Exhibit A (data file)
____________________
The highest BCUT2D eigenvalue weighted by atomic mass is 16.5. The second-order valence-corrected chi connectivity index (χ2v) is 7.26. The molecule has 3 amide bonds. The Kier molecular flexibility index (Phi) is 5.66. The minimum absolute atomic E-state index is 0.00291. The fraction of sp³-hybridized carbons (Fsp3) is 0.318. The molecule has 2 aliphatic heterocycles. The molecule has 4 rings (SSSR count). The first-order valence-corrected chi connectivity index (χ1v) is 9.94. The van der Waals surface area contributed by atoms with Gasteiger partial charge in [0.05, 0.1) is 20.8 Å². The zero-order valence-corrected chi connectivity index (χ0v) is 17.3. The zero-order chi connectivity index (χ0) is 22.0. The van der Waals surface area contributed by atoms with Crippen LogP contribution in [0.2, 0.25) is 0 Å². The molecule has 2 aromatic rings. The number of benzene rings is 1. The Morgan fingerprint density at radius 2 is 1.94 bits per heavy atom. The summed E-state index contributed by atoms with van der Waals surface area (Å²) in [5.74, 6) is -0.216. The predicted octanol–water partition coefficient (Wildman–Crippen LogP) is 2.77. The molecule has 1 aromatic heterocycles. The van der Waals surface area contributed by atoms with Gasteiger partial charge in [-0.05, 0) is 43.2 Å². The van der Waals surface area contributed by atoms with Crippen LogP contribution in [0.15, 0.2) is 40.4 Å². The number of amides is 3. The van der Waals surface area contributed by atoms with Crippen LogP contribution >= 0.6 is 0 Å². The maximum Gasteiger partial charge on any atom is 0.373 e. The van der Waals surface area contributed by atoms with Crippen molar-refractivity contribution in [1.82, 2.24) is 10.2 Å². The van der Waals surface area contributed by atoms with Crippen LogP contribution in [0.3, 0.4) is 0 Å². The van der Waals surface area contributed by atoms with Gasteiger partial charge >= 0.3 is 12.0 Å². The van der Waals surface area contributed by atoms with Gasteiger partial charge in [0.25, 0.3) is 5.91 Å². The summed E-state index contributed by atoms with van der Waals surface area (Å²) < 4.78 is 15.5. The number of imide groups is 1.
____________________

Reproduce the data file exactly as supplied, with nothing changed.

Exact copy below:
The highest BCUT2D eigenvalue weighted by atomic mass is 16.5. The second-order valence-corrected chi connectivity index (χ2v) is 7.26. The molecule has 3 amide bonds. The Kier molecular flexibility index (Phi) is 5.66. The minimum absolute atomic E-state index is 0.00291. The fraction of sp³-hybridized carbons (Fsp3) is 0.318. The molecule has 2 aliphatic heterocycles. The molecule has 4 rings (SSSR count). The first-order valence-corrected chi connectivity index (χ1v) is 9.94. The van der Waals surface area contributed by atoms with Gasteiger partial charge in [0.05, 0.1) is 20.8 Å². The zero-order valence-corrected chi connectivity index (χ0v) is 17.3. The zero-order chi connectivity index (χ0) is 22.0. The van der Waals surface area contributed by atoms with Crippen LogP contribution in [0.2, 0.25) is 0 Å². The molecule has 2 aromatic rings. The number of benzene rings is 1. The Morgan fingerprint density at radius 2 is 1.94 bits per heavy atom. The summed E-state index contributed by atoms with van der Waals surface area (Å²) in [5.74, 6) is -0.216. The predicted octanol–water partition coefficient (Wildman–Crippen LogP) is 2.77. The molecule has 1 aromatic heterocycles. The van der Waals surface area contributed by atoms with Gasteiger partial charge in [-0.05, 0) is 43.2 Å². The van der Waals surface area contributed by atoms with Crippen LogP contribution in [0.15, 0.2) is 40.4 Å². The number of amides is 3. The van der Waals surface area contributed by atoms with Crippen LogP contribution >= 0.6 is 0 Å². The maximum Gasteiger partial charge on any atom is 0.373 e. The van der Waals surface area contributed by atoms with Crippen molar-refractivity contribution in [1.82, 2.24) is 10.2 Å². The van der Waals surface area contributed by atoms with Crippen LogP contribution in [0.3, 0.4) is 0 Å². The van der Waals surface area contributed by atoms with Gasteiger partial charge >= 0.3 is 12.0 Å². The van der Waals surface area contributed by atoms with Gasteiger partial charge in [0.25, 0.3) is 5.91 Å². The summed E-state index contributed by atoms with van der Waals surface area (Å²) < 4.78 is 15.5. The number of imide groups is 1.